This study surveys engineering students’ perception of academic integrity at a private American university in the Middle East. The survey included questions on plagiarism, inappropriate collaboration, cheating on exams, copyright violations, and complicity in academic dishonesty. The study showed that more than one-third of the students were not aware that the university has a student academic integrity code. The gender appears to affect the students’ perception of academic dishonesty, as the female students perceived more frequent cheating than males. Also, about 10% of the female students, compared to about 30% of the male students, see no relationship between morality and academic integrity. The main reason why students cheat was because they had little time to do the work without seeking unauthorized help and because they perceive cheating as a form of collaborative work. Students believed that one of the most effective ways in reducing incidences of academic dishonesty is using more proctors during exams.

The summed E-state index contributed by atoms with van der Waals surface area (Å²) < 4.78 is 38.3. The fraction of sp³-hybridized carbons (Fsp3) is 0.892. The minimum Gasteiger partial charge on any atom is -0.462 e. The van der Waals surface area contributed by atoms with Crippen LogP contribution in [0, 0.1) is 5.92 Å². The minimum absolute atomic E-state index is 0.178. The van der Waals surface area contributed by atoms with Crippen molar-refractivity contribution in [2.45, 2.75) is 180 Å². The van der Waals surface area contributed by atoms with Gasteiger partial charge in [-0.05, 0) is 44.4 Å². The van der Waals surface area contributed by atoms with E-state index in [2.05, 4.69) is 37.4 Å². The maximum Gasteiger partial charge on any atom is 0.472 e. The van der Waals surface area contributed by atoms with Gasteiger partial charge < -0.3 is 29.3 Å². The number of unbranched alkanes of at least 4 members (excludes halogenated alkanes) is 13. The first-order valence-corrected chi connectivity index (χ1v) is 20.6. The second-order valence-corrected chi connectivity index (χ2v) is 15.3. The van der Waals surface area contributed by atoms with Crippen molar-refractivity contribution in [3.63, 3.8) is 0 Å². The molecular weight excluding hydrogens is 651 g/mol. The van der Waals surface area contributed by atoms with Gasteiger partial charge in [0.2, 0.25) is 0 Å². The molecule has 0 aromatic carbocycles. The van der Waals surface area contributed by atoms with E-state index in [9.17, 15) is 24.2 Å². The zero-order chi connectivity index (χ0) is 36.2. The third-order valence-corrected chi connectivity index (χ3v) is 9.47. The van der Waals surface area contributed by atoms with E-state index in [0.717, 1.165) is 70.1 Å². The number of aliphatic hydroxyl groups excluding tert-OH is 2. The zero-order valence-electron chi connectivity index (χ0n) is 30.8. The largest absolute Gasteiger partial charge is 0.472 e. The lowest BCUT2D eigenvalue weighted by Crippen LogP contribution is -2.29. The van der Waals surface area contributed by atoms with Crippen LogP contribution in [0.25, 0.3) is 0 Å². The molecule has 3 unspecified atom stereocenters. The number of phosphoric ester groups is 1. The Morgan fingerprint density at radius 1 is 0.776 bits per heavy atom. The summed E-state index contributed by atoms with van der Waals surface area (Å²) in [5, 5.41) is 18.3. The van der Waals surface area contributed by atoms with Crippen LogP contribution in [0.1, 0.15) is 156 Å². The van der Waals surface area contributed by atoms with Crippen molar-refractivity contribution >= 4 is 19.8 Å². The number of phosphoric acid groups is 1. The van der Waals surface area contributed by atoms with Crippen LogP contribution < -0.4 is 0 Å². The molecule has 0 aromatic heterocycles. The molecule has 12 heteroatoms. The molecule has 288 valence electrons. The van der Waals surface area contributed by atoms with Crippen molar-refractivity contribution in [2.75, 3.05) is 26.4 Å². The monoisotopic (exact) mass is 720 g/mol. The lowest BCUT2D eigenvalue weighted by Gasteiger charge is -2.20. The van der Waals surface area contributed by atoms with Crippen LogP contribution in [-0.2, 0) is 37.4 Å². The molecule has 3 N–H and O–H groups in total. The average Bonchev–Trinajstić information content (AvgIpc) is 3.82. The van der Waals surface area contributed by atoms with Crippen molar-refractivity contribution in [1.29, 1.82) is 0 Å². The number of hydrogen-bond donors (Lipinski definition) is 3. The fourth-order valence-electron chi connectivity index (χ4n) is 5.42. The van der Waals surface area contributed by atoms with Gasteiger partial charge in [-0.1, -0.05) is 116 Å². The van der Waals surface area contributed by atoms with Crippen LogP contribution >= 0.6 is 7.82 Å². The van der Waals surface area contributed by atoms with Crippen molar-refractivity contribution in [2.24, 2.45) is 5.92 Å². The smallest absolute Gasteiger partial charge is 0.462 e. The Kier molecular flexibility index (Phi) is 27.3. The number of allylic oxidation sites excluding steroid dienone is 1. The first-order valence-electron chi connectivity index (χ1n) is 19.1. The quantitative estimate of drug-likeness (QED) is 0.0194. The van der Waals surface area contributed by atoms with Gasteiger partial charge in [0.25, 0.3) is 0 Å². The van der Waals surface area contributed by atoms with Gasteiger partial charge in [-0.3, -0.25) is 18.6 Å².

This article has been republished with the correct introduction.
Abdelfatah, Akmal S. and Tabsh, Sami W.
"Engineering Students’ Perception of Academic Dishonesty at an American University in the Middle East,"
Online Journal for Global Engineering Education:
1, Article 1.
Available at: http://digitalcommons.uri.edu/ojgee/vol5/iss1/1